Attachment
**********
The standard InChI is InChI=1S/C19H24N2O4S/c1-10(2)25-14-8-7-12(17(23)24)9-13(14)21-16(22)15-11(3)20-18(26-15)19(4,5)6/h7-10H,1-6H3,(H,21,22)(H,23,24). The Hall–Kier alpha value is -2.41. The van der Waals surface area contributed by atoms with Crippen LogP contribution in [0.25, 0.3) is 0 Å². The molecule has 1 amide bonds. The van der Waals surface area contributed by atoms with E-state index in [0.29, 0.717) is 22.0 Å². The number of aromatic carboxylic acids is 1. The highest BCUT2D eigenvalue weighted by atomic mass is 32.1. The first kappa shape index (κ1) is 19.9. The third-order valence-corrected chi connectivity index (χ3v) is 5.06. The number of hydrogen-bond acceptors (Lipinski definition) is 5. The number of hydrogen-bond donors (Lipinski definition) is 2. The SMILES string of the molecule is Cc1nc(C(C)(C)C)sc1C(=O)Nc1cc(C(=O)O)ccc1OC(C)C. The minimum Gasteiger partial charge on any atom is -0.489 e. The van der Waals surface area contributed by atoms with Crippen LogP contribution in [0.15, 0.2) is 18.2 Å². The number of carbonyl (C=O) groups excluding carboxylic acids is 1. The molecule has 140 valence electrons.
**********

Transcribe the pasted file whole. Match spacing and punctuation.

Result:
The standard InChI is InChI=1S/C19H24N2O4S/c1-10(2)25-14-8-7-12(17(23)24)9-13(14)21-16(22)15-11(3)20-18(26-15)19(4,5)6/h7-10H,1-6H3,(H,21,22)(H,23,24). The Hall–Kier alpha value is -2.41. The van der Waals surface area contributed by atoms with Crippen LogP contribution in [0.25, 0.3) is 0 Å². The molecule has 1 amide bonds. The van der Waals surface area contributed by atoms with E-state index in [0.29, 0.717) is 22.0 Å². The number of aromatic carboxylic acids is 1. The highest BCUT2D eigenvalue weighted by atomic mass is 32.1. The first kappa shape index (κ1) is 19.9. The third-order valence-corrected chi connectivity index (χ3v) is 5.06. The number of hydrogen-bond acceptors (Lipinski definition) is 5. The number of hydrogen-bond donors (Lipinski definition) is 2. The SMILES string of the molecule is Cc1nc(C(C)(C)C)sc1C(=O)Nc1cc(C(=O)O)ccc1OC(C)C. The minimum Gasteiger partial charge on any atom is -0.489 e. The van der Waals surface area contributed by atoms with Crippen LogP contribution in [0.15, 0.2) is 18.2 Å². The number of carbonyl (C=O) groups excluding carboxylic acids is 1. The molecule has 140 valence electrons.